John Wiley & Sons Credit Risk Modeling using Excel and VBA Cover It is common to blame the inadequacy of credit risk models for the fact that the financial crisis ha.. Product #: 978-0-470-66092-8 Regular price: $84.02 $84.02 In Stock

Credit Risk Modeling using Excel and VBA

Löeffler, Gunter / Posch, Peter N.

Wiley Finance Series


2. Edition December 2010
358 Pages, Hardcover
Practical Approach Book

ISBN: 978-0-470-66092-8
John Wiley & Sons

It is common to blame the inadequacy of credit risk models for the fact that the financial crisis has caught many market participants by surprise. On closer inspection, though, it often appears that market participants failed to understand or to use the models correctly. The recent events therefore do not invalidate traditional credit risk modeling as described in the first edition of the book. A second edition is timely, however, because the first dealt relatively briefly with instruments featuring prominently in the crisis (CDSs and CDOs). In addition to expanding the coverage of these instruments, the book will focus on modeling aspects which were of particular relevance in the financial crisis (e.g. estimation error) and demonstrate the usefulness of credit risk modelling through case studies.

This book provides practitioners and students with an intuitive, hands-on introduction to modern credit risk modelling. Every chapter starts with an explanation of the methodology and then the authors take the reader step by step through the implementation of the methods in Excel and VBA. They focus specifically on risk management issues and cover default probability estimation (scoring, structural models, and transition matrices), correlation and portfolio analysis, validation, as well as credit default swaps and structured finance.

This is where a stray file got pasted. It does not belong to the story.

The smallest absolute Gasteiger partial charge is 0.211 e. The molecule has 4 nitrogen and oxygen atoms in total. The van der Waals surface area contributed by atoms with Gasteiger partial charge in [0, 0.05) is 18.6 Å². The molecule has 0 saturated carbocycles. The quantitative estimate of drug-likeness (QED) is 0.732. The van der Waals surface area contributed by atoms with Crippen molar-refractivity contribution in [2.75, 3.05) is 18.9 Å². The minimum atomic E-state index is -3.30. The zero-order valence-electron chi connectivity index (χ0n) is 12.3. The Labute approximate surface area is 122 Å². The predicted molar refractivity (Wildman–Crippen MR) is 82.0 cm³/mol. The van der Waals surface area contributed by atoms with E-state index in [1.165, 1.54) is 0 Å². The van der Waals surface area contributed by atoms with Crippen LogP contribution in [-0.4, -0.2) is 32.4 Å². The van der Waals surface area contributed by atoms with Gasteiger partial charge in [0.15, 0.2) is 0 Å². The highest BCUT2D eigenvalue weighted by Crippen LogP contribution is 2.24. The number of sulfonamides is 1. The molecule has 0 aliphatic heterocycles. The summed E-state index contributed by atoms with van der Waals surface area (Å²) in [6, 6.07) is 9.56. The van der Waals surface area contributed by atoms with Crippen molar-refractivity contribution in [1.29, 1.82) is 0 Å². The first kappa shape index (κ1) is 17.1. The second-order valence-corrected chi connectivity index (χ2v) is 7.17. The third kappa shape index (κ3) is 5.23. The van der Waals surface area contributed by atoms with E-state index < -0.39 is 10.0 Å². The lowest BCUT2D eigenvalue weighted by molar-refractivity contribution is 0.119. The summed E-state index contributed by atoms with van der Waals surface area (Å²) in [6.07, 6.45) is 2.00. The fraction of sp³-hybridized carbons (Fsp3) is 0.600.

The book has an accompanying website,, which has been specially updated for this Second Edition and contains slides and exercises for lecturers.

Preface to the 2nd edition.

Preface to the 1st edition.

Some Hints for Troubleshooting.

1 Estimating Credit Scores with Logit.

Linking scores, default probabilities and observed default behavior.

Estimating logit coefficients in Excel.

Computing statistics after model estimation.

Interpreting regression statistics.

Prediction and scenario analysis.

Treating outliers in input variables.

Choosing the functional relationship between the score and explanatory variables.

Concluding remarks.


Logit and probit.

Marginal effects.

Notes and literature.

2 The Structural Approach to Default Prediction and Valuation.

Default and valuation in a structural model.